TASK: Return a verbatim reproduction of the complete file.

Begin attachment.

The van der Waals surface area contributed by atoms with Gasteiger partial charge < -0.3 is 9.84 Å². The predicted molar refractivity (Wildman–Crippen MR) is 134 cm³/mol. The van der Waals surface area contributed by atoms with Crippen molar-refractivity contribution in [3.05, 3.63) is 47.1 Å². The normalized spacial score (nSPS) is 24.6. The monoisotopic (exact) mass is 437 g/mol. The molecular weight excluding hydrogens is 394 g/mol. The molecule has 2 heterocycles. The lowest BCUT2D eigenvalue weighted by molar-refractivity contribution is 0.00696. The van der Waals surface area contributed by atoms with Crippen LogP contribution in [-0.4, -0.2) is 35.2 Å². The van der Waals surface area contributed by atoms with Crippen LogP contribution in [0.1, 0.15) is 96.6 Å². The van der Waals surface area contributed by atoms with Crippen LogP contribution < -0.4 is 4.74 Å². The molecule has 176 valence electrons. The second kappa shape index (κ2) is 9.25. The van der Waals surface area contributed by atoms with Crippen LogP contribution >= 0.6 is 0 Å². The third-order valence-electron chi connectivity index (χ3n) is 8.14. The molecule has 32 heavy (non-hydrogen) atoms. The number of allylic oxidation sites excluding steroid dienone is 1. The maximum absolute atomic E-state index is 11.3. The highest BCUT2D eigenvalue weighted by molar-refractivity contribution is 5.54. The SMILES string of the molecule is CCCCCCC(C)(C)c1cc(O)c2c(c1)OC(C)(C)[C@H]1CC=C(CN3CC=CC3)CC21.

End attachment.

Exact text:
The van der Waals surface area contributed by atoms with Gasteiger partial charge < -0.3 is 9.84 Å². The predicted molar refractivity (Wildman–Crippen MR) is 134 cm³/mol. The van der Waals surface area contributed by atoms with Crippen molar-refractivity contribution in [3.05, 3.63) is 47.1 Å². The normalized spacial score (nSPS) is 24.6. The monoisotopic (exact) mass is 437 g/mol. The molecular weight excluding hydrogens is 394 g/mol. The molecule has 2 heterocycles. The lowest BCUT2D eigenvalue weighted by molar-refractivity contribution is 0.00696. The van der Waals surface area contributed by atoms with Crippen LogP contribution in [-0.4, -0.2) is 35.2 Å². The van der Waals surface area contributed by atoms with Crippen LogP contribution in [0.1, 0.15) is 96.6 Å². The van der Waals surface area contributed by atoms with Crippen LogP contribution < -0.4 is 4.74 Å². The molecule has 176 valence electrons. The second kappa shape index (κ2) is 9.25. The van der Waals surface area contributed by atoms with Crippen LogP contribution >= 0.6 is 0 Å². The third-order valence-electron chi connectivity index (χ3n) is 8.14. The molecule has 32 heavy (non-hydrogen) atoms. The number of allylic oxidation sites excluding steroid dienone is 1. The maximum absolute atomic E-state index is 11.3. The highest BCUT2D eigenvalue weighted by molar-refractivity contribution is 5.54. The SMILES string of the molecule is CCCCCCC(C)(C)c1cc(O)c2c(c1)OC(C)(C)[C@H]1CC=C(CN3CC=CC3)CC21.